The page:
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Carbon Brief Staff

25.02.2014 | 11:30am
Risk and adaptationRisk and uncertainty: Calculating the Thames Barrier’s future
RISK AND ADAPTATION | February 25. 2014. 11:30
Risk and uncertainty: Calculating the Thames Barrier’s future

The story of the Thames Barrier is one of impressive numbers. The 520-metre-long band of 10 steel gleaming gates spanning the River Thames near Woolwich has protected 125 square kilometres of central London from flooding since 1982.

But can the structure carry on protecting the capital against increased risk of flooding into the next century? We examine the calculations the government must make to decide.

Building the Thames barrier

This winter, the barrier protected the capital from the worst potential flood event in 60 years. And you don’t have to go far back in history to understand the damage the flood could have caused had it not been built.

Tides have not been as high since 1953, when the greatest surge on record, combined with a high spring tide, drowned more than 2,000 people. In London, 100 metres of sea wall collapsed as 640,000 cubic metres of water engulfed 1,000 houses.

Thames BarrierCredit: Andy Roberts

In the aftermath the 1953 flood, the government-appointed Waverley committee recommended the building of a barrier that could be left open to allow shipping up the river when tides are at safe levels. After over 20 years of consultation, construction began in 1974, and in 1982 the Thames Barrier was complete.

Tidal surges, fluvial floods

The barrier was designed to stop tidal surges flooding central London. The Thames is particularly vulnerable to these surges of water. When they are generated in the Atlantic, they can funnel down the North Sea, into the English Channel, and up the Thames Estuary toward London. When such surges coincide with high tides, they can raise the sea level in eastern England by more than two metres.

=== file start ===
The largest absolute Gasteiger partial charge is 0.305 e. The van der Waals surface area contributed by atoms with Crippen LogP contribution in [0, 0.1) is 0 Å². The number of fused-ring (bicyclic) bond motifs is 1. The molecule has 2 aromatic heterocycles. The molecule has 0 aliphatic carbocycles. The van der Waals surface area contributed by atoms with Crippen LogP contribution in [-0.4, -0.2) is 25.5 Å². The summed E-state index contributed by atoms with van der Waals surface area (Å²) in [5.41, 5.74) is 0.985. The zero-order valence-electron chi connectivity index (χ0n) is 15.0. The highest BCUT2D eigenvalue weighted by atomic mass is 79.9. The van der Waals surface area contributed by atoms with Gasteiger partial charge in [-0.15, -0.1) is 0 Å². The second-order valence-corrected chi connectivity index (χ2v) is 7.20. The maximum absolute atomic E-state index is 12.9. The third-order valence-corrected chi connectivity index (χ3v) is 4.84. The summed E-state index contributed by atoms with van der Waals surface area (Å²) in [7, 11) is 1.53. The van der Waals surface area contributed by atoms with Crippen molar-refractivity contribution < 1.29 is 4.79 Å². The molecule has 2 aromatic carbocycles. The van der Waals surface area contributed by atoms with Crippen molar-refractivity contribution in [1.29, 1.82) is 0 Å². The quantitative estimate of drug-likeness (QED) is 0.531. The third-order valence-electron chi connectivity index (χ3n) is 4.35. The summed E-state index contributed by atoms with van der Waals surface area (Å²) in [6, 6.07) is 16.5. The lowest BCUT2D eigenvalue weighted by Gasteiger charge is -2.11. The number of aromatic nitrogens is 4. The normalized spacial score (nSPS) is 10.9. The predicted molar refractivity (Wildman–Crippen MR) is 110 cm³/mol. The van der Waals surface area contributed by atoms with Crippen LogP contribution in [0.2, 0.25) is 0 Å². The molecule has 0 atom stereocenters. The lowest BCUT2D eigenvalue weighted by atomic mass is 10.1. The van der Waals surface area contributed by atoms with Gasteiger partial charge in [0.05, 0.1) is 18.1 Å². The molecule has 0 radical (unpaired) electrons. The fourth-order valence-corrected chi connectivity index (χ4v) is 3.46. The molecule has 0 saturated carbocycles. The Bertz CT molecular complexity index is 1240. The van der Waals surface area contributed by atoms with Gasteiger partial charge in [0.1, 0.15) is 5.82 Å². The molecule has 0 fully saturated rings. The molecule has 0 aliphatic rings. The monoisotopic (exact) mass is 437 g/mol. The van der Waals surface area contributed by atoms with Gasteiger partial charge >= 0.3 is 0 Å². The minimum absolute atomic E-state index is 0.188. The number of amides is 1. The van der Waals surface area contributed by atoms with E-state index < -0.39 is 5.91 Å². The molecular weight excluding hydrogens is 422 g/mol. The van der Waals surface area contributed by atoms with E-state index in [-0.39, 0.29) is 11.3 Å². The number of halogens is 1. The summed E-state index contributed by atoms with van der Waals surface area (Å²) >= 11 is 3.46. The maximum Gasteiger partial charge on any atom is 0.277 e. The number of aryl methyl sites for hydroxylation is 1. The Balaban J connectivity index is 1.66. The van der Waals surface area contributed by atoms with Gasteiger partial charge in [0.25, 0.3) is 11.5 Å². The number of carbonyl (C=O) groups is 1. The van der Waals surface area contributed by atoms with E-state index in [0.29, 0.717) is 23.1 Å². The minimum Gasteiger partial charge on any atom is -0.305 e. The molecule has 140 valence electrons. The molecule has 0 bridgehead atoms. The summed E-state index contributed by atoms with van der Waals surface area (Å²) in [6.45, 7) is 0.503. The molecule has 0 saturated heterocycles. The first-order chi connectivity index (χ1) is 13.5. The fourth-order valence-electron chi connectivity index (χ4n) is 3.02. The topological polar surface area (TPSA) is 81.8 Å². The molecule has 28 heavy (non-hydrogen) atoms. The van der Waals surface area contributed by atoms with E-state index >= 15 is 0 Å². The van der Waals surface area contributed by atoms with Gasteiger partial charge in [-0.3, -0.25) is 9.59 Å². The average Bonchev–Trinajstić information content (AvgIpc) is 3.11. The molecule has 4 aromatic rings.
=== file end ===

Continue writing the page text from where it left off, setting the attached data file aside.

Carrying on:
The barrier stops the water in its tracks –  its circular gates are closed when high tides are expected. Once water levels start to fall, the gates can be partially opened to allow water levels to slowly equalise.

The risk from tidal surges is growing. The high water mark at London bridge has gone up by over 1.5 metres since 1780, while the south of England is slowly sinking. Scientists expect parts of southern England, Wales and southern Ireland to sink by up to five centimetres this century as a result of changes from the last ice age. All of that adds up to greater flood risk.

It’s not just water from the sea that the barrier protects against. It’s increasingly being used to prevent fluvial floods, as heavy rainfall pours off the land into the Thames.

The barrier can actually prevent fluvial flooding by closing at low tide, keeping the sea out and creating a ‘gap’ where additional river water can flow during the few hours of high tide.

About two thirds of closures last year were to prevent fluvial floods, with the other third preventing tidal floods.

Thames barrier closure bar chart

Data from the Environment Agency, graph by Carbon Brief. The agency’s data given online only runs to January this year – the barrier continued to be raised throughout February. Each bar is for a year range (e.g. 1982-1983). The final bar (2013-2014) is incomplete.

The floods the UK has experienced over the past few months have seen the barrier raised more frequently than any other year, after southern England experienced more than 200 per cent of its average rainfall in January alone. By 18 February, the gates were raised 43 times in the year 2013/14: five in response to tidal flooding and 38 to counter fluvial flooding.

But even before this year’s floods, the barrier has had to be closed more frequently. The Environment Agency uses the number of Thames Barrier closures as an indicator for assessing London’s flood risk – and its records show a steady increase over the decades: just four closures in the 1980s, 35 in the 90s, and over 100 since 2000.

Climate change and the Thames estuary